The Outsiders by SE Hinton made me want to be a writer when I was a teenager. The Great Gatsby made me want to write in the first person. But, James Lee Burke’s Last Car to Elysian Fields was the book that made me want to write Borderlands. Here’s Amazon’s description of the book:
It is a rainy late-summer's night in New Orleans. Detective Dave Robicheaux is about to confront the man who may have savagely assaulted his friend, Father Jimmie Dolan, a Catholic priest who's always at the centre of controversy. But things are never as they seem and soon Robicheaux is back in New Iberia, probing a car crash that killed three teenage girls. A grief-crazed father and a maniacal, complex assassin are just a few of the characters Robicheaux meets as he is drawn deeper into a web of sordid secrets and escalating violence. A masterful exploration of the troubled side of human nature and the dark corners of the heart, peopled by familiar characters such as P.I. Clete Purcel and Robicheaux's old flame Theodosia LeJeune, LAST CAR TO ELYSIAN FIELDS is vintage Burke - moody, hard-hitting, with his trademark blend of human drama and relentless noir suspense.
Why it appealed to me? Beyond the stunning writing and the deep rooted sense of place and time? Beyond the sense of decency and anger at the way in which humans treat each other, and especially treat those unable to speak for themselves? There was one scene in particular. Late in the book, Robicheaux jogging in the park at dawn, believes he is having a heart attack and is going to die:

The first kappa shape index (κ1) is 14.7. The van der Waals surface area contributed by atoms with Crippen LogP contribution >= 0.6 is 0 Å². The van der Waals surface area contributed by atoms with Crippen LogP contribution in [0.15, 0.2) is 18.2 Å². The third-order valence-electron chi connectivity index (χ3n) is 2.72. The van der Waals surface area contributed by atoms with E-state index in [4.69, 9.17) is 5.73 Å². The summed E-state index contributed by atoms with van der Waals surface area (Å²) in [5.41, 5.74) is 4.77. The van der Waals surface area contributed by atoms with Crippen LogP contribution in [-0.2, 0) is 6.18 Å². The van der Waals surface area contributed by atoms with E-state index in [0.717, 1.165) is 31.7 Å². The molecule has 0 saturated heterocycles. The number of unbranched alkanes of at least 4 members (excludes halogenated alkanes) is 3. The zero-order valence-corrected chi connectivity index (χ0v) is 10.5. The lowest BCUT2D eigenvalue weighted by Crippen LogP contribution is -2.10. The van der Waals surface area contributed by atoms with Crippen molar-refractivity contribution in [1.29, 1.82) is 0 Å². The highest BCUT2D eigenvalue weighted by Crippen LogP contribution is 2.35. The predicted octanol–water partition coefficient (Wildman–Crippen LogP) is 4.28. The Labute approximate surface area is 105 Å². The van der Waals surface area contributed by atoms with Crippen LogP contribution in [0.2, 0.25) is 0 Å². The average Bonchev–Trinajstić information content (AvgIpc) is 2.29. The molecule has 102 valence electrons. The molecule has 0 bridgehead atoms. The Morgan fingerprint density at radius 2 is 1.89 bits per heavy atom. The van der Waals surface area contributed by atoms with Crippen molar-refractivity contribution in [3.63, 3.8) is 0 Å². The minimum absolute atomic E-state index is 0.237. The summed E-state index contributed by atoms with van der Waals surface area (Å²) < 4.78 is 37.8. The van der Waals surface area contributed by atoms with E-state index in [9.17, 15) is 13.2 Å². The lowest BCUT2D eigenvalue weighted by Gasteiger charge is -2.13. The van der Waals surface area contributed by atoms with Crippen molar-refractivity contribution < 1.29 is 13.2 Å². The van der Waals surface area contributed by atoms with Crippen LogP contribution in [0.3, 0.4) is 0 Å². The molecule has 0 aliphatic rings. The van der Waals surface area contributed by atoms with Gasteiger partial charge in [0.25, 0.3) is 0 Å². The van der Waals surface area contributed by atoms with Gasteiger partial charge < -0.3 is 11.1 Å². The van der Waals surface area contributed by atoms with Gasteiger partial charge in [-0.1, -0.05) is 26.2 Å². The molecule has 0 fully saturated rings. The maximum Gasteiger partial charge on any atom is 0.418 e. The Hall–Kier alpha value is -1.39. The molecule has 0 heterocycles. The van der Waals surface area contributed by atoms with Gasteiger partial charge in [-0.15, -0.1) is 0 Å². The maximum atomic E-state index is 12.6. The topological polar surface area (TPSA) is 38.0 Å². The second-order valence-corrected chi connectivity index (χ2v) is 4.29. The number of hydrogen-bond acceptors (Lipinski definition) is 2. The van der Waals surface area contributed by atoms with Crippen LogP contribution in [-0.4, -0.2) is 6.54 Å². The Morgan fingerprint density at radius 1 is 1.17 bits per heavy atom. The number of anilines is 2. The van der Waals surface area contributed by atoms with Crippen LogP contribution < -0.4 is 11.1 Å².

‘Is this the way it comes? I thought – not with a clicking sound ands a brilliant flash of light on a night trail in Vietnam, or with a high powered round fired by a sniper in a compact automobile, but instead with a racing of the heart and a shortening of the breath in a black-green deserted park smudged by mist and threaded by a tidal stream.’
I remember reading that scene and feeling sad at the thought that Robicheaux might not live to fight another day, almost as if I was losing a friend with whom, in my reading, I had spent a lot of time. Rebus was retiring, Morse had died, now Robicheaux. So I decided to write a new series that I would ant to read, with a detective I could understand, just in case all the other detectives died. And that was the catalyst that finally pushed me to write Borderlands.
As for Robicheaux – he lived to fight another day, thankfully.
So, anyone else want to suggest what book most influenced you to write your first novel?